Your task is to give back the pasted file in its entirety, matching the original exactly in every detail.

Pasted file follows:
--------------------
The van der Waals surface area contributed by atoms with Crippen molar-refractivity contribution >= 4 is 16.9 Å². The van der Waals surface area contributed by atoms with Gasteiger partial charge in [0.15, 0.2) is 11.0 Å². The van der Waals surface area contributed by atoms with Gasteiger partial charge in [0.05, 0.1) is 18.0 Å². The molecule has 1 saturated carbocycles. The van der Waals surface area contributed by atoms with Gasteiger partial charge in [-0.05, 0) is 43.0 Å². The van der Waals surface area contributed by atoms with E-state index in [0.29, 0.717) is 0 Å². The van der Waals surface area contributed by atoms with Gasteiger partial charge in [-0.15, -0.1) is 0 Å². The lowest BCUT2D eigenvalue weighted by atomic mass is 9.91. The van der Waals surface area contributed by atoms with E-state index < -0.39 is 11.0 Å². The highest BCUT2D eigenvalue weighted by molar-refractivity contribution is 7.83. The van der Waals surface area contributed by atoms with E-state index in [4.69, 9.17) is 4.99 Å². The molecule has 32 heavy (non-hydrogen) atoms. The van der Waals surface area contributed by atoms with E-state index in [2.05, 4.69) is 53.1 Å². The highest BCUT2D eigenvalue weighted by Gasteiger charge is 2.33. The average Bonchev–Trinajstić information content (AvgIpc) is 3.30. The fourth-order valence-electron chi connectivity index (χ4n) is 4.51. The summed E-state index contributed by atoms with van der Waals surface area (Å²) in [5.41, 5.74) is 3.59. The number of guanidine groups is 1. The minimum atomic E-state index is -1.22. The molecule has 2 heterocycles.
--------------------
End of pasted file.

The van der Waals surface area contributed by atoms with Crippen molar-refractivity contribution >= 4 is 16.9 Å². The van der Waals surface area contributed by atoms with Gasteiger partial charge in [0.15, 0.2) is 11.0 Å². The van der Waals surface area contributed by atoms with Gasteiger partial charge in [0.05, 0.1) is 18.0 Å². The molecule has 1 saturated carbocycles. The van der Waals surface area contributed by atoms with Gasteiger partial charge in [-0.05, 0) is 43.0 Å². The van der Waals surface area contributed by atoms with E-state index in [0.29, 0.717) is 0 Å². The van der Waals surface area contributed by atoms with Gasteiger partial charge in [-0.15, -0.1) is 0 Å². The lowest BCUT2D eigenvalue weighted by atomic mass is 9.91. The van der Waals surface area contributed by atoms with E-state index < -0.39 is 11.0 Å². The highest BCUT2D eigenvalue weighted by molar-refractivity contribution is 7.83. The van der Waals surface area contributed by atoms with E-state index in [4.69, 9.17) is 4.99 Å². The molecule has 32 heavy (non-hydrogen) atoms. The van der Waals surface area contributed by atoms with E-state index in [2.05, 4.69) is 53.1 Å². The highest BCUT2D eigenvalue weighted by Gasteiger charge is 2.33. The average Bonchev–Trinajstić information content (AvgIpc) is 3.30. The fourth-order valence-electron chi connectivity index (χ4n) is 4.51. The summed E-state index contributed by atoms with van der Waals surface area (Å²) in [5.41, 5.74) is 3.59. The number of guanidine groups is 1. The minimum atomic E-state index is -1.22. The molecule has 2 heterocycles.